Alexander Agnello & Nandini Ramanujam
Fragility and conflict are responsible for eighty percent of humanitarian need assistance. Many countries amidst conflict and violence have seen erosion to development gains made before and during the Millennium Development Goals (MDGs). Against this distressing reality, we propose a working framework for the implementation of the Sustainable Development Goals (SDGs) – in fragile and conflict-affected states (FCAS) – by illustrating the case of Yemen. United Nations agencies continue to make the inflexible claim that the implementation of the SDG Agenda should be guided by the principles of indivisibility and universality. The principle of indivisibility demands that the Goals be implemented in a holistic, non-selective manner, while the principle of universality demands that they be implemented in full. This article demonstrates why the demands of indivisibility and universality fall short as a guide for SDG implementation in Yemen and in other FCAS. It then proposes a working framework that steps away from the principle of indivisibility to prioritize Goals that directly address the causes of, or conditions contributing to, fragility and conflict. This paper argues that achieving peace, justice and good governance through SDG 16 is a cross-cutting requirement and first-order priority for overall SDG success in Yemen, because it is crucial to making lasting progress towards the realization of the other Goals.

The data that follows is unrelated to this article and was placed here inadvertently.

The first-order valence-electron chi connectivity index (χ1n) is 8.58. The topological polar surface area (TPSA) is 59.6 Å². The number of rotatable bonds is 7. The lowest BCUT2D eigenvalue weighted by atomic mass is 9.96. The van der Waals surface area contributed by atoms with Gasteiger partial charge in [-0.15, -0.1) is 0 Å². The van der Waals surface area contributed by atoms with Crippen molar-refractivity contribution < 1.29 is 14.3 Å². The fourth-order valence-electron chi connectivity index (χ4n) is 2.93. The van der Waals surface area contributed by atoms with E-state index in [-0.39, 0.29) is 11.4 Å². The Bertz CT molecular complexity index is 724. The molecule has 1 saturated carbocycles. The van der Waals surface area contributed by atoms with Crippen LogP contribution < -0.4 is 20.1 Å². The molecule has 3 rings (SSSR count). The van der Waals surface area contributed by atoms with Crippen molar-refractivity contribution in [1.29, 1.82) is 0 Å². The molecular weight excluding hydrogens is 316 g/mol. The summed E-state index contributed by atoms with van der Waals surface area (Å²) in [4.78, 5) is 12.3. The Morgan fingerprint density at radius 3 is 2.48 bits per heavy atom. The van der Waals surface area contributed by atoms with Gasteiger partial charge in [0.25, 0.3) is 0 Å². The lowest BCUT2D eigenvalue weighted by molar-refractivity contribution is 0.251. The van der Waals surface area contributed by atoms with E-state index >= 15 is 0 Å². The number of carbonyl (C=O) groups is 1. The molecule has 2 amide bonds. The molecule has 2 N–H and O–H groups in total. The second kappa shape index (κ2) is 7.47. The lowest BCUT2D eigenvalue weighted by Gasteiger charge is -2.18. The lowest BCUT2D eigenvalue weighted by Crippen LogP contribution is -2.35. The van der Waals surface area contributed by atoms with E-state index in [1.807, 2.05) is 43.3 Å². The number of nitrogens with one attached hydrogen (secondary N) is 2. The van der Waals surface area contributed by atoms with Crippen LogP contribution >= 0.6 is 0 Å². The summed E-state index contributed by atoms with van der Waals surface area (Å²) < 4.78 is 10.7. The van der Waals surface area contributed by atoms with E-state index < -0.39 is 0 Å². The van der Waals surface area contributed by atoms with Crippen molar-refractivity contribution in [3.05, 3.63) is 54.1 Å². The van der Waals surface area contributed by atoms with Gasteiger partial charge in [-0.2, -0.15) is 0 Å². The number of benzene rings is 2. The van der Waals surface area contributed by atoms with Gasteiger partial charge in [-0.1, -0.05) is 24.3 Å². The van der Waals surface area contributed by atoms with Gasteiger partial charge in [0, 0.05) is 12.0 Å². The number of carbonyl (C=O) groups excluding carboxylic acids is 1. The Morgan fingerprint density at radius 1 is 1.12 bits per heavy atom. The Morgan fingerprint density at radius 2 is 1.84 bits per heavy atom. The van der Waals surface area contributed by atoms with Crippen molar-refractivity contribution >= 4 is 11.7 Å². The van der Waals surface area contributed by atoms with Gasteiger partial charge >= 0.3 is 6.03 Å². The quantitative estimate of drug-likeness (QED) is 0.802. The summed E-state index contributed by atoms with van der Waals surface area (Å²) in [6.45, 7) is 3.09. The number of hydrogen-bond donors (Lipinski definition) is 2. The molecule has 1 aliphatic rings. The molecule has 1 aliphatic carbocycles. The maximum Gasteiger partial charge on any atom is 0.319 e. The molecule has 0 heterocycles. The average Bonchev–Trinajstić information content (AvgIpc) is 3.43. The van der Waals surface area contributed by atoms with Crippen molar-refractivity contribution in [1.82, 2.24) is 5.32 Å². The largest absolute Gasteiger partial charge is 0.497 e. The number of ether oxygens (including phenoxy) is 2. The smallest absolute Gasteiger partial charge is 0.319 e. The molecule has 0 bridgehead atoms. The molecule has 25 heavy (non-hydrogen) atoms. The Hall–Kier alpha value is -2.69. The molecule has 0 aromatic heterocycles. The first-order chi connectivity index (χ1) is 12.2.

The first objective of this paper is to identify ways by which to integrate Sustainable Development Goals (SDGs) in climate mitigation projects within the framework of the 2015 Paris Climate Change Agreement (PA) to further the objective of promoting sustainable development and environmental integrity under Article 6. The second is to apply lessons learned from the implementation of the Clean Development Mechanism (CDM) under the 1997 Kyoto Protocol to better articulate the PA’s proposed Sustainable Development Mechanism (SDM) such that the shortcomings of the CDM are averted or at least ameliorated. The various social criticisms of the CDM warrants a re-think of the design of sustainable development parameters under the SDM. One very important concern in this regard will be how to disperse sustainable development principles across the SDM agenda. The paper suggests that in drawing up the SDM rules, it would matter to clarify the concept of sustainable development as applicable in the climate context and as a rule of thumb for mitigation and adaptation projects. The paper also recommends the assurance of equity in the distribution of sustainable development projects around the world. However, for this to happen it should be clarified whether there is a need to integrate additional equity objectives within the SDM rules beyond simply curbing greenhouse gas emissions and ensuring sustainable development.